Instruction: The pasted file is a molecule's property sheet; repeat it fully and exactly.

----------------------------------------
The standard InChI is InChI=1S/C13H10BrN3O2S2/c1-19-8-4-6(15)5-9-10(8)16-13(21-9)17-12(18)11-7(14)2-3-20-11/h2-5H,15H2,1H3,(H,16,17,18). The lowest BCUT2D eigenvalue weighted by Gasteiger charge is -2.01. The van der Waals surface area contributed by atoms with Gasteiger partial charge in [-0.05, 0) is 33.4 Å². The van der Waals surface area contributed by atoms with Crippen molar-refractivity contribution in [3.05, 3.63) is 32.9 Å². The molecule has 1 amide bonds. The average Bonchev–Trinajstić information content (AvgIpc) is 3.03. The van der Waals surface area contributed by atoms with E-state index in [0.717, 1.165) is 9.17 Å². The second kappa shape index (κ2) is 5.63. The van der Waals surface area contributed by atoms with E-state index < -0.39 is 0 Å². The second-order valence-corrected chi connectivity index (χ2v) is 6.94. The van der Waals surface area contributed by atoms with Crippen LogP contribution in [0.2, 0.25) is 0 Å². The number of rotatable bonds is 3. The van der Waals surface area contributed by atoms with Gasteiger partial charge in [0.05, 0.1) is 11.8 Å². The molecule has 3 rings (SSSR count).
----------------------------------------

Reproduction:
The standard InChI is InChI=1S/C13H10BrN3O2S2/c1-19-8-4-6(15)5-9-10(8)16-13(21-9)17-12(18)11-7(14)2-3-20-11/h2-5H,15H2,1H3,(H,16,17,18). The lowest BCUT2D eigenvalue weighted by Gasteiger charge is -2.01. The van der Waals surface area contributed by atoms with Gasteiger partial charge in [-0.05, 0) is 33.4 Å². The van der Waals surface area contributed by atoms with Crippen molar-refractivity contribution in [3.05, 3.63) is 32.9 Å². The molecule has 1 amide bonds. The average Bonchev–Trinajstić information content (AvgIpc) is 3.03. The van der Waals surface area contributed by atoms with E-state index in [0.717, 1.165) is 9.17 Å². The second kappa shape index (κ2) is 5.63. The van der Waals surface area contributed by atoms with E-state index < -0.39 is 0 Å². The second-order valence-corrected chi connectivity index (χ2v) is 6.94. The van der Waals surface area contributed by atoms with Crippen LogP contribution in [0.2, 0.25) is 0 Å². The number of rotatable bonds is 3. The van der Waals surface area contributed by atoms with Gasteiger partial charge in [0.05, 0.1) is 11.8 Å². The molecule has 3 rings (SSSR count).